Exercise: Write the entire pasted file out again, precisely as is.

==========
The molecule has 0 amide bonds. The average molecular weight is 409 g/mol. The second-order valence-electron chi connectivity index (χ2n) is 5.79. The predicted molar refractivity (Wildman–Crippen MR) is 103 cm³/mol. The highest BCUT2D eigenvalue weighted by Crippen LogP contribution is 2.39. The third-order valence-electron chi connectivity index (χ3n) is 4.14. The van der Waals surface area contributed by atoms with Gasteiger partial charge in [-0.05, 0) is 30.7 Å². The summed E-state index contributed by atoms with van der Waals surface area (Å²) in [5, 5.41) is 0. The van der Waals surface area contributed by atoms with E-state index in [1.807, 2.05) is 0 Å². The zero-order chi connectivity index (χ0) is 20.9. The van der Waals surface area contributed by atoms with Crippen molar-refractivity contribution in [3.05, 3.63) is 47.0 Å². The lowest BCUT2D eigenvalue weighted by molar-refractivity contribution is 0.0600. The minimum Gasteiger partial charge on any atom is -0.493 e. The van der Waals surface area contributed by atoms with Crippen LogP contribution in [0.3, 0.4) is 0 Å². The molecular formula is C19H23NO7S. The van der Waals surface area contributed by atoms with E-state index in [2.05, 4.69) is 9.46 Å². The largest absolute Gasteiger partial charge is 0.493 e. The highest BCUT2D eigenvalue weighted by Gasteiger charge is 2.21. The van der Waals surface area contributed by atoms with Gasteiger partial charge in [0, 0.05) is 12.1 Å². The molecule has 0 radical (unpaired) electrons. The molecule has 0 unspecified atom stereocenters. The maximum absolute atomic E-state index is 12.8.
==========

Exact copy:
The molecule has 0 amide bonds. The average molecular weight is 409 g/mol. The second-order valence-electron chi connectivity index (χ2n) is 5.79. The predicted molar refractivity (Wildman–Crippen MR) is 103 cm³/mol. The highest BCUT2D eigenvalue weighted by Crippen LogP contribution is 2.39. The third-order valence-electron chi connectivity index (χ3n) is 4.14. The van der Waals surface area contributed by atoms with Gasteiger partial charge in [-0.05, 0) is 30.7 Å². The summed E-state index contributed by atoms with van der Waals surface area (Å²) in [5, 5.41) is 0. The van der Waals surface area contributed by atoms with E-state index in [1.807, 2.05) is 0 Å². The zero-order chi connectivity index (χ0) is 20.9. The van der Waals surface area contributed by atoms with Crippen molar-refractivity contribution in [3.05, 3.63) is 47.0 Å². The lowest BCUT2D eigenvalue weighted by molar-refractivity contribution is 0.0600. The minimum Gasteiger partial charge on any atom is -0.493 e. The van der Waals surface area contributed by atoms with Crippen LogP contribution in [0.3, 0.4) is 0 Å². The molecular formula is C19H23NO7S. The van der Waals surface area contributed by atoms with E-state index in [2.05, 4.69) is 9.46 Å². The largest absolute Gasteiger partial charge is 0.493 e. The highest BCUT2D eigenvalue weighted by Gasteiger charge is 2.21. The van der Waals surface area contributed by atoms with Gasteiger partial charge in [0, 0.05) is 12.1 Å². The molecule has 0 radical (unpaired) electrons. The molecule has 0 unspecified atom stereocenters. The maximum absolute atomic E-state index is 12.8.